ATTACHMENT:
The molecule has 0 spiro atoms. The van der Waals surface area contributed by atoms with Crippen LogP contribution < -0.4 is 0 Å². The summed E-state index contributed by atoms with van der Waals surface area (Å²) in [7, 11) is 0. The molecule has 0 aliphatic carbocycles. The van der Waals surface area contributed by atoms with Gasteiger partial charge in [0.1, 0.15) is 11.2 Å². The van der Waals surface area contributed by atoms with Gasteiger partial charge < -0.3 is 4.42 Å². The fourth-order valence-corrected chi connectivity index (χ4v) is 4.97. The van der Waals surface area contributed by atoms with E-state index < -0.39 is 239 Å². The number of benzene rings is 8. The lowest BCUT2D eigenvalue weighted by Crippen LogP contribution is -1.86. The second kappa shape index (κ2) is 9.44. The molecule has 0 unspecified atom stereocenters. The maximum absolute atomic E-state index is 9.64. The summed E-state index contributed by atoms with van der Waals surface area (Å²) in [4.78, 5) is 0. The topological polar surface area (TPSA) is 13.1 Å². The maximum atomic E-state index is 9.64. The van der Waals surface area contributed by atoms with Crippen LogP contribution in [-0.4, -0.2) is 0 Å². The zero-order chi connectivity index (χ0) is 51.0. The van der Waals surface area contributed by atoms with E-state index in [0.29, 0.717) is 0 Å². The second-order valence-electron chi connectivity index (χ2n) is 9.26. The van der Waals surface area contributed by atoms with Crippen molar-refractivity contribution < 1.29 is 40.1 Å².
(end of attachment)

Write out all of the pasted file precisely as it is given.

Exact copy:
The molecule has 0 spiro atoms. The van der Waals surface area contributed by atoms with Crippen LogP contribution < -0.4 is 0 Å². The summed E-state index contributed by atoms with van der Waals surface area (Å²) in [7, 11) is 0. The molecule has 0 aliphatic carbocycles. The van der Waals surface area contributed by atoms with Gasteiger partial charge in [0.1, 0.15) is 11.2 Å². The van der Waals surface area contributed by atoms with Gasteiger partial charge < -0.3 is 4.42 Å². The fourth-order valence-corrected chi connectivity index (χ4v) is 4.97. The van der Waals surface area contributed by atoms with E-state index < -0.39 is 239 Å². The number of benzene rings is 8. The lowest BCUT2D eigenvalue weighted by Crippen LogP contribution is -1.86. The second kappa shape index (κ2) is 9.44. The molecule has 0 unspecified atom stereocenters. The maximum absolute atomic E-state index is 9.64. The summed E-state index contributed by atoms with van der Waals surface area (Å²) in [4.78, 5) is 0. The topological polar surface area (TPSA) is 13.1 Å². The maximum atomic E-state index is 9.64. The van der Waals surface area contributed by atoms with Crippen LogP contribution in [-0.4, -0.2) is 0 Å². The zero-order chi connectivity index (χ0) is 51.0. The van der Waals surface area contributed by atoms with E-state index in [0.29, 0.717) is 0 Å². The second-order valence-electron chi connectivity index (χ2n) is 9.26. The van der Waals surface area contributed by atoms with Crippen molar-refractivity contribution < 1.29 is 40.1 Å².